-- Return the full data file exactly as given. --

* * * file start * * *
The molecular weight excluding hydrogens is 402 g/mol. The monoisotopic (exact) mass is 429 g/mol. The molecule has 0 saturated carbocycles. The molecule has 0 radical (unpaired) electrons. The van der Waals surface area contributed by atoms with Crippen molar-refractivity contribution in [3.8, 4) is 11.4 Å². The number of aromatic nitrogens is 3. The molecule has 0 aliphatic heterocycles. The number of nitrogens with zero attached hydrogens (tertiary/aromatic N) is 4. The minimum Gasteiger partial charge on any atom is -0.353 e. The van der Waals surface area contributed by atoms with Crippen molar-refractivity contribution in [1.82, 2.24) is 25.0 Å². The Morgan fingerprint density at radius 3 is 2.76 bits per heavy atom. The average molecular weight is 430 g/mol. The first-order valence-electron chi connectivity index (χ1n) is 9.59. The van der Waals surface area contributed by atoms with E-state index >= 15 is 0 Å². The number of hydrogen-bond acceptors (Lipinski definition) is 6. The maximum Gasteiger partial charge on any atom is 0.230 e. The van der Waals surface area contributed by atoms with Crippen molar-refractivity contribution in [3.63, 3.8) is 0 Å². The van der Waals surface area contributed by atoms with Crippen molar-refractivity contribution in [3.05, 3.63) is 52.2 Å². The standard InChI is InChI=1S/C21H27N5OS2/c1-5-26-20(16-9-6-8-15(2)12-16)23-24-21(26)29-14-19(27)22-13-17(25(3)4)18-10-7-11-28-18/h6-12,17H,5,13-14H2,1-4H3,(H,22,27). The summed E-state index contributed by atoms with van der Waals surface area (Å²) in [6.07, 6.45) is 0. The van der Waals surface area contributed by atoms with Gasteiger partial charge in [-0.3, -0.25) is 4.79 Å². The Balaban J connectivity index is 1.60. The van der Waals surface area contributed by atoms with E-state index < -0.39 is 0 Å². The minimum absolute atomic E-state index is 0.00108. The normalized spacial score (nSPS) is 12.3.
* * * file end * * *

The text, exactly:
The molecular weight excluding hydrogens is 402 g/mol. The monoisotopic (exact) mass is 429 g/mol. The molecule has 0 saturated carbocycles. The molecule has 0 radical (unpaired) electrons. The van der Waals surface area contributed by atoms with Crippen molar-refractivity contribution in [3.8, 4) is 11.4 Å². The number of aromatic nitrogens is 3. The molecule has 0 aliphatic heterocycles. The number of nitrogens with zero attached hydrogens (tertiary/aromatic N) is 4. The minimum Gasteiger partial charge on any atom is -0.353 e. The van der Waals surface area contributed by atoms with Crippen molar-refractivity contribution in [1.82, 2.24) is 25.0 Å². The Morgan fingerprint density at radius 3 is 2.76 bits per heavy atom. The average molecular weight is 430 g/mol. The first-order valence-electron chi connectivity index (χ1n) is 9.59. The van der Waals surface area contributed by atoms with E-state index >= 15 is 0 Å². The number of hydrogen-bond acceptors (Lipinski definition) is 6. The maximum Gasteiger partial charge on any atom is 0.230 e. The van der Waals surface area contributed by atoms with Crippen molar-refractivity contribution in [3.63, 3.8) is 0 Å². The van der Waals surface area contributed by atoms with Crippen molar-refractivity contribution in [3.05, 3.63) is 52.2 Å². The standard InChI is InChI=1S/C21H27N5OS2/c1-5-26-20(16-9-6-8-15(2)12-16)23-24-21(26)29-14-19(27)22-13-17(25(3)4)18-10-7-11-28-18/h6-12,17H,5,13-14H2,1-4H3,(H,22,27). The summed E-state index contributed by atoms with van der Waals surface area (Å²) in [6.07, 6.45) is 0. The van der Waals surface area contributed by atoms with Gasteiger partial charge in [-0.3, -0.25) is 4.79 Å². The Balaban J connectivity index is 1.60. The van der Waals surface area contributed by atoms with E-state index < -0.39 is 0 Å². The minimum absolute atomic E-state index is 0.00108. The normalized spacial score (nSPS) is 12.3.